A hand printed book in five parts: images of Ho Chi Minh and his life and times, a fictional diary of Ho Chi Min's written by Mr. Charles Fenn. (Mr. Fenn both knew and worked with Ho during WW II and wrote a biography of Ho in 1973,) stories about Ho's life and times, and poetry and writing by Ho Chi Minh himself. This magnificent book rediscovers a particular mythos of a man whose history has been obscured by partisan politics. Along with the original book, trade editions of the book in English and French, and Vietnamese, will be exhibited.
In this book, (published under Bart’s Mnemonic Press imprint) Bart presents a collection of texts drawn from many sources, both common and obscure; the poetry of Rimbaud, an autograph manuscript by Emily Dickinson, an excerpt from the Opiate Receptor gene of the human genome. These are but a few of the fragments illuminated by gilded icons. A bowl. A chalice. A hand mirror. An amphora… a collection of quotidian objects throughout the ages. In this esoteric survey of ‘found’ texts Bart illuminates numerous alphabetical, numeric and symbolic languages providing a myriad of interpretative experiences.
This set of artists’ books provides instruction and practice space for the basic principles of New English Calligraphy, a writing system invented and designed by the artist which is a fusion of written English and written Chinese. The letters of a English words are slightly altered and arranged in a square word format so that the word takes on the ostensible form of a Chinese character, yet remains legible to the English reader. As people attempt to recognize and write these words, some of the thinking patterns that have been ingrained in them since they learned to read are challenged. It is the artists' belief that people must have their routine thinking attacked in this way. Workshops by the artist prompt this attack (with the assistance of instructional videos and copybooks). While undergoing this process of estrangement and re-familiarization with one's written language, the audience is reminded that the sensation of distance between other systems of language and one’s own is largely self-induced.
X. Jack and Betty Forever and In Praise of Typhoons
Schäpers uses multi-lingual formats, and multi-cultural aesthetics to publish the writing of contemporary writers who write about the use (and abuse) of language and linguistic traditions. Her gorgeous hand printed and bound artists’ books always involve an intensively tactile and intimate uncovering ritual.
A collaboration of Clemens-Tobias Lange, the great Kyrgyz writer Chinghiz Aitmatow, and the photographer Jutta Schwöbel; this is the first written edition of the Russian (original) text, as well as the first written translations into Kyrgyz (using the Uigur alphabet) and German language. The book is dedicated to the origin of man’s close relationship with the horse that began in the steppes of Central Asia and features Schwöbel's photographic study of the comparison of the physiognomy of horses with the landscapes of Kyrgyzstan. The ‘Rider’ is a man traveling around on horseback, telling news and passing on traditional customs and myths to the nomad inhabitants of the steppes.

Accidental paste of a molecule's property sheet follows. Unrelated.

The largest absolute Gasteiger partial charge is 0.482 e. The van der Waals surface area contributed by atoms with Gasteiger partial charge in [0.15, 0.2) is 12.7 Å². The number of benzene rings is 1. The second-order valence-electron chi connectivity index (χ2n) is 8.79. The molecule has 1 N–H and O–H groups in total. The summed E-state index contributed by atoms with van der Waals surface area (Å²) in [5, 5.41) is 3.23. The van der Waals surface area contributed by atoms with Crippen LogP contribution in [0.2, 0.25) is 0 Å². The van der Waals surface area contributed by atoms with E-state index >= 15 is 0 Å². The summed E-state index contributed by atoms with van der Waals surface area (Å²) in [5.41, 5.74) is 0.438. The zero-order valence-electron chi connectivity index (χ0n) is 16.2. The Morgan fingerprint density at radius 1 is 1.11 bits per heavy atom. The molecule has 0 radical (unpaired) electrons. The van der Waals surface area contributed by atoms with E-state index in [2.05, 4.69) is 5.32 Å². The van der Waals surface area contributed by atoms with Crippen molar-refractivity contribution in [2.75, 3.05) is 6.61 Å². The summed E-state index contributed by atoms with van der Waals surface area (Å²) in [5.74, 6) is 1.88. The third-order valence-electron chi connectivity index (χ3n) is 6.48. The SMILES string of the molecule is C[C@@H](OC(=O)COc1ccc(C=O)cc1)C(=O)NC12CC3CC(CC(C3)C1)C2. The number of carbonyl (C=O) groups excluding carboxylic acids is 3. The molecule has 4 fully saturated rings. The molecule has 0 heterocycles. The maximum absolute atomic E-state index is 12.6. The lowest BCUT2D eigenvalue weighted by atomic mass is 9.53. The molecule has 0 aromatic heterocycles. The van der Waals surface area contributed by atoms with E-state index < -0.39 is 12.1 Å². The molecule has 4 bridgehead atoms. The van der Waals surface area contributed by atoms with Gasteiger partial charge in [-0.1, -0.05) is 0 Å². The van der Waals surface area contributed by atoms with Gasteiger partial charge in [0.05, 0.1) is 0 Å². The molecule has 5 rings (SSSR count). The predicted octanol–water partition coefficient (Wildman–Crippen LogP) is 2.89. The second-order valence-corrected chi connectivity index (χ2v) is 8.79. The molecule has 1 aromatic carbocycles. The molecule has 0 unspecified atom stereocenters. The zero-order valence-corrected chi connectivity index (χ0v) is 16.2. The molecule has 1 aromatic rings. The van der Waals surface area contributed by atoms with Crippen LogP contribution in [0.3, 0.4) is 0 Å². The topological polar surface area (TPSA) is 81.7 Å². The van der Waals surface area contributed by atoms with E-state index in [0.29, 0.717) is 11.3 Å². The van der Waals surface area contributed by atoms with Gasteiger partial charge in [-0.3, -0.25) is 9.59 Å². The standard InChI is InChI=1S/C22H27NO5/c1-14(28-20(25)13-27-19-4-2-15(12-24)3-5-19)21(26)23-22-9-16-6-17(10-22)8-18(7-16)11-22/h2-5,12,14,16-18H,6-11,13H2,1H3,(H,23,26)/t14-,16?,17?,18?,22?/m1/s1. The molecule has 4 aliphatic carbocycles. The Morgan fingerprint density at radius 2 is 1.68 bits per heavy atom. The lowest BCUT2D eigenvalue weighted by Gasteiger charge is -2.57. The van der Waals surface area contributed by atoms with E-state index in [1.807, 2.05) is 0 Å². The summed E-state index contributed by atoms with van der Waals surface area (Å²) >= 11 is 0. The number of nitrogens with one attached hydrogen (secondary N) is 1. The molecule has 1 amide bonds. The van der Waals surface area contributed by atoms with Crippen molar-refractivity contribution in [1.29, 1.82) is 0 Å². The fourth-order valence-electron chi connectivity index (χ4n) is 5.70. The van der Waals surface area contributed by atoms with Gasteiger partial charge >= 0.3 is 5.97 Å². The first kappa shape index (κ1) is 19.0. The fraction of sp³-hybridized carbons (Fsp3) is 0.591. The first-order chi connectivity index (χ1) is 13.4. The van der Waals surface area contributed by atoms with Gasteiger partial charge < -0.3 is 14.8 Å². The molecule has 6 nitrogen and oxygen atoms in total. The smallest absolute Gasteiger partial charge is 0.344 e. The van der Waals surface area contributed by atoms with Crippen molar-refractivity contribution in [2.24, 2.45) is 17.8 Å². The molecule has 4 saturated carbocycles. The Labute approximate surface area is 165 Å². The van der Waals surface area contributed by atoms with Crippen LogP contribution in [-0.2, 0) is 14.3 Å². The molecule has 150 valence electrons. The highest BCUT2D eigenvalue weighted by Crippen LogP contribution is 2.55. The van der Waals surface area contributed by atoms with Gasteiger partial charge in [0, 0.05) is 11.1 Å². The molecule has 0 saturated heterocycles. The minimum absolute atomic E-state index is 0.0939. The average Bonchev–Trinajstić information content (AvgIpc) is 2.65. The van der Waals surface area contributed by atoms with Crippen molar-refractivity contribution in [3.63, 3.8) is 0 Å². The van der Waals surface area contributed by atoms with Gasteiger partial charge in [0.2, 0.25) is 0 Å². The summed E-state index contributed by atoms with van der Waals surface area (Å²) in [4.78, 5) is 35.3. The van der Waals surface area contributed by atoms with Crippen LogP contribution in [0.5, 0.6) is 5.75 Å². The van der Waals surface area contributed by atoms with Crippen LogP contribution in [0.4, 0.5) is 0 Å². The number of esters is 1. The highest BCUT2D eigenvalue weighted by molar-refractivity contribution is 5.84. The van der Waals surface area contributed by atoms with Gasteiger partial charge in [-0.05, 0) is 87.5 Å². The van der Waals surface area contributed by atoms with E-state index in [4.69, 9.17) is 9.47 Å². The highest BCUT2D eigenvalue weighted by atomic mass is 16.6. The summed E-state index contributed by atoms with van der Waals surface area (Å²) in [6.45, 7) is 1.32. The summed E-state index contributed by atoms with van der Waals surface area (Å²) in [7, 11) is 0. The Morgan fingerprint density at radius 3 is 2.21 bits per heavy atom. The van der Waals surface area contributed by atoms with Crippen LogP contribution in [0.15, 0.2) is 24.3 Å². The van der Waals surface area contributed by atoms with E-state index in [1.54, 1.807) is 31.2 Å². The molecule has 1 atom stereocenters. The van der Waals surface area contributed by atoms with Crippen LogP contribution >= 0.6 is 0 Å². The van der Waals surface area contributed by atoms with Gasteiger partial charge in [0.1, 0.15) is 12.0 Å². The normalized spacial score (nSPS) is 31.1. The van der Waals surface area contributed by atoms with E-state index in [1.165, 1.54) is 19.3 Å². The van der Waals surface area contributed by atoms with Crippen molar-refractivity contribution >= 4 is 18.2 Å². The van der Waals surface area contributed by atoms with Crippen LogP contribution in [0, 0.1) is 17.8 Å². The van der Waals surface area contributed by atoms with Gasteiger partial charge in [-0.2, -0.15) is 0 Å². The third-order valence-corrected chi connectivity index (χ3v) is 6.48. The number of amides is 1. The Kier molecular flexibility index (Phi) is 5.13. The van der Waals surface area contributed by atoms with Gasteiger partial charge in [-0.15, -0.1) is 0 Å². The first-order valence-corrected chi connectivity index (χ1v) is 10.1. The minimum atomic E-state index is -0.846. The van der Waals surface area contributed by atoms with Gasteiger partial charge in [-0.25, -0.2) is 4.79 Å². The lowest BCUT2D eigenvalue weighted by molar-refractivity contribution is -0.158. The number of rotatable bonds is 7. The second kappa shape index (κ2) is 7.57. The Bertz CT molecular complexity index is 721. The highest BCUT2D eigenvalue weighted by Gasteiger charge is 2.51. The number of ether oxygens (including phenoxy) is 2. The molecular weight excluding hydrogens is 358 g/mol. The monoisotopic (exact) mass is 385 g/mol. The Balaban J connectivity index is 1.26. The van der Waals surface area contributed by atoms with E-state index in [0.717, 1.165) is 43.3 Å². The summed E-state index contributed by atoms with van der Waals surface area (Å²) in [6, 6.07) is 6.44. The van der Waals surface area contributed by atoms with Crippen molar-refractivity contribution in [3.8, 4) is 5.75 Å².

XII. The Translation work of Zahra Partovi
Deception, verse by Rumi, Jalaluddin Mohammad, translated by Zahra Partovi, illustrations by Elizabeth Harington, calligraphy by Jerry Kelly, published by Vincent FitzGerald & Company, New York, in 1998 in an edition of 50 copies. An evocative text by Rumi with the original Persian verse (and an English translation) by the thirteenth-century Sufi philosopher and poet. Zahra Partovi, the translator, explains her work. "…This masterful poet combines philosophy, mysticism, and psychology in a language so piercing as to enter the realm of music. It is this element more than any other which has made Rumi's poetry so irresistible to readers for over seven hundred years, even through the filter of translation." Both Rumi and Partovi write extensively about language and various concerns of translation.
The Wrongly Bodied Two book was recently completed at Women’s Studio Workshop in the fall of 2004. The book and related project recounts the stories of Jake, a contemporary white male as he transitions from female to male and Ellen Craft, a 19th century black woman who escapes slavery by passing as a white man. Through these narratives and Sligh’s response to them, American society's psychological reaction to the so-called transgressive act of changing one's identity and crossing boundaries of gender, race and class in a "free and open" society is explored. Sligh examines the often volatile, colloquial, legal and emotional language permeating the conflict between the personal and social vocabularies created by these issues and identities. She translates intimate internal experiences into evocative words and images.
Introduction by the curator Marshall Weber
Notes from the Exhibition Directors: Steve Woodall, The San Francisco Center for the Book, Alexander Campos, The New York Center For Book Arts, and Jeff Rathermel, Minnesota Center for Book Arts.
PART I: Process
PART II: Exhibition
The book will be approximately 9’ x 11”, 120 pages, with and 40 black and white illustrations.
Artists and Writers in the Exhibition
This page is maintained by Marshall Weber.
Booklyn.org: All contents property of Booklyn Artists Alliance. Art is property of the creator. Rights reserved.
For editorial concerns, contact Booklyn staff.